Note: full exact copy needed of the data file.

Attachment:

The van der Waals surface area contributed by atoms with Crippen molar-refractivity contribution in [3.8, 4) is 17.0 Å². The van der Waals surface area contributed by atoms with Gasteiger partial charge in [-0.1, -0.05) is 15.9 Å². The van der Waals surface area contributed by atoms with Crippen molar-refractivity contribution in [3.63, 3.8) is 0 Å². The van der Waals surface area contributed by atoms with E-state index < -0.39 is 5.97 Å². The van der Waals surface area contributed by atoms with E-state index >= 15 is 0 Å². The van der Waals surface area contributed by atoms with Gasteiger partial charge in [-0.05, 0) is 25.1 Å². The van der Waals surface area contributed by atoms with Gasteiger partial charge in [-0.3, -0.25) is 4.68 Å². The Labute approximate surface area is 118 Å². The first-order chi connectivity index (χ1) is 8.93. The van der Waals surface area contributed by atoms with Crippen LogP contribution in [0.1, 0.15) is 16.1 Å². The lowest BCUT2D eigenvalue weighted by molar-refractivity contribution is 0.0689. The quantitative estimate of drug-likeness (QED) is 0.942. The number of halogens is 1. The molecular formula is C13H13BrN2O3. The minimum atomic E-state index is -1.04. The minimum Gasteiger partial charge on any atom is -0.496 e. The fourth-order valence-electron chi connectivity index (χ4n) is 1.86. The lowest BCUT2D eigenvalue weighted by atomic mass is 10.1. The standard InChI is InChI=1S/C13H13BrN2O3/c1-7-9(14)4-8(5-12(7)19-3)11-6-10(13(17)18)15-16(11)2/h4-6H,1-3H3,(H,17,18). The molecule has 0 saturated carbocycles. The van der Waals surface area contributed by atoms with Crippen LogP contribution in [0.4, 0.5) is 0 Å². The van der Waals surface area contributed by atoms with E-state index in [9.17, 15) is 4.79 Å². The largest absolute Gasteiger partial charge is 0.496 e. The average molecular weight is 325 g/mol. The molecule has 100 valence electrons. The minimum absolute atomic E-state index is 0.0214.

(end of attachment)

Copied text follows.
The van der Waals surface area contributed by atoms with Crippen molar-refractivity contribution in [3.8, 4) is 17.0 Å². The van der Waals surface area contributed by atoms with Gasteiger partial charge in [-0.1, -0.05) is 15.9 Å². The van der Waals surface area contributed by atoms with Crippen molar-refractivity contribution in [3.63, 3.8) is 0 Å². The van der Waals surface area contributed by atoms with E-state index < -0.39 is 5.97 Å². The van der Waals surface area contributed by atoms with E-state index >= 15 is 0 Å². The van der Waals surface area contributed by atoms with Gasteiger partial charge in [-0.05, 0) is 25.1 Å². The van der Waals surface area contributed by atoms with Gasteiger partial charge in [-0.3, -0.25) is 4.68 Å². The Labute approximate surface area is 118 Å². The first-order chi connectivity index (χ1) is 8.93. The van der Waals surface area contributed by atoms with Crippen LogP contribution in [0.1, 0.15) is 16.1 Å². The lowest BCUT2D eigenvalue weighted by molar-refractivity contribution is 0.0689. The quantitative estimate of drug-likeness (QED) is 0.942. The number of halogens is 1. The molecular formula is C13H13BrN2O3. The minimum atomic E-state index is -1.04. The minimum Gasteiger partial charge on any atom is -0.496 e. The fourth-order valence-electron chi connectivity index (χ4n) is 1.86. The lowest BCUT2D eigenvalue weighted by atomic mass is 10.1. The standard InChI is InChI=1S/C13H13BrN2O3/c1-7-9(14)4-8(5-12(7)19-3)11-6-10(13(17)18)15-16(11)2/h4-6H,1-3H3,(H,17,18). The molecule has 0 saturated carbocycles. The van der Waals surface area contributed by atoms with Crippen LogP contribution in [0.4, 0.5) is 0 Å². The van der Waals surface area contributed by atoms with E-state index in [9.17, 15) is 4.79 Å². The largest absolute Gasteiger partial charge is 0.496 e. The average molecular weight is 325 g/mol. The molecule has 100 valence electrons. The minimum absolute atomic E-state index is 0.0214.